Henry Scott, 3rd Duke of Buccleuch
A mezzotint measuring 18” x 13”. Published 11 June 1771. After an oil on canvas by Gainsborough in the collection of the Duke of Buccleuch and Queensberry. This is a rare mezzotint; there are two in the National Portrait Gallery in London (accession nos. NPG D32258 and D32259) and one in the National Maritime Museum in Greenwich (accession no. PAH6478).
About the Artists
Based on the painting by Thomas Gainsborough (1727-1788), one of England’s foremost society painters in the 18th century.
Engraved by John Dixon (1740-1801), who was born in Dublin and trained at the Dublin Society’s schools before moving to London in around 1765. By 1770 he had engraved four fine mezzotints after Reynolds, published by William Wynne Ryland. Dixon’s major prints include Rembrandt’s Framemaker and the highly-praised Tygress after George Stubbs. He became director of the Society of Artists in 1772. In 1775, he married a rich widow of some social standing and had to agree to give up his profession. His final exhibit, Fitzgerald James, 1st Duke of Leinster after Reynolds, was described by Horace Walpole as ‘a masterpiece of Art which has never been excelled’.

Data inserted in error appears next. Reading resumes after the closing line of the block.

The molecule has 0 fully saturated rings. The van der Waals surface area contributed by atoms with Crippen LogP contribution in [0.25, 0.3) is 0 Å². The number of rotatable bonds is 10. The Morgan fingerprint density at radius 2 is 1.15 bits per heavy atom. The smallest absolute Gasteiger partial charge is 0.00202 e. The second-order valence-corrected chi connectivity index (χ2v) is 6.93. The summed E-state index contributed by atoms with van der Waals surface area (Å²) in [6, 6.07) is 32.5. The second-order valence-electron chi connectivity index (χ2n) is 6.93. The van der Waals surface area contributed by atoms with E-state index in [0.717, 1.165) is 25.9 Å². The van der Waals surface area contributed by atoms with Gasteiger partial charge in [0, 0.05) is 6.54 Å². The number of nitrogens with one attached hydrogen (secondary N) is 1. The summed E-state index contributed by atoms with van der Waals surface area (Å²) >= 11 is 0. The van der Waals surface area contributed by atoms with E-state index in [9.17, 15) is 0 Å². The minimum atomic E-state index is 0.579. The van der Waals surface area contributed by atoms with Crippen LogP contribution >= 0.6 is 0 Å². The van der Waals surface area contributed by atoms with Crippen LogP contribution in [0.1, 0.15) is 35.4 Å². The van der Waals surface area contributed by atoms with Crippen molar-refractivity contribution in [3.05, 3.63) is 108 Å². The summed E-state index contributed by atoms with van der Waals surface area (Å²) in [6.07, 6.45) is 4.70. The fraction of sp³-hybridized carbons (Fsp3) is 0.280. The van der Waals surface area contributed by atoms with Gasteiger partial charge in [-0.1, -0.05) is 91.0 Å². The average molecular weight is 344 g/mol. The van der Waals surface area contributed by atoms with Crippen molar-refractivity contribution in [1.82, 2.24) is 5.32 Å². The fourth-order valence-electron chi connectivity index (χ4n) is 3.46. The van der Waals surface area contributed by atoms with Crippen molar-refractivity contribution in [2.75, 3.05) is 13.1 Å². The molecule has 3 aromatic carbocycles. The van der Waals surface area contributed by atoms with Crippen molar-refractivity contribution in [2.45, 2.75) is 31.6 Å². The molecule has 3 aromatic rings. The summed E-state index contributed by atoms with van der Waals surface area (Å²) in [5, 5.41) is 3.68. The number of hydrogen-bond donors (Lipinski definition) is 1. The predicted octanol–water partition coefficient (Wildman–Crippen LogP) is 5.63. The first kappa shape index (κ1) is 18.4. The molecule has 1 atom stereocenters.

Published by John Boydell (1719-1804), an English engraver and print publisher, originator and builder of the Boydell Shakespeare Gallery. He studied engraving in London and in 1746 published a volume of views of bridges in England and Wales. It is as the publisher of works by other engravers, however, that he is better known. He managed to secure the services of the best artists and his business became extensive and lucrative. He rose to be Lord Mayor of London in 1790.
Henry Scott, 3rd Duke of Buccleuch and 5th Duke of Queensberry (1746-1812), landowner and army officer. The young duke was a popular landlord; according to his friend Walter Scott, ‘his name was never mentioned without praise by the rich and benedictions by the poor’. His friendly expression, graceful tilt of the head and affectionate embrace of his dog, show him as a man of feeling. Yet the half-hidden Star of the Order of the Thistle and the low viewpoint ensure that viewers are aware of his rank.
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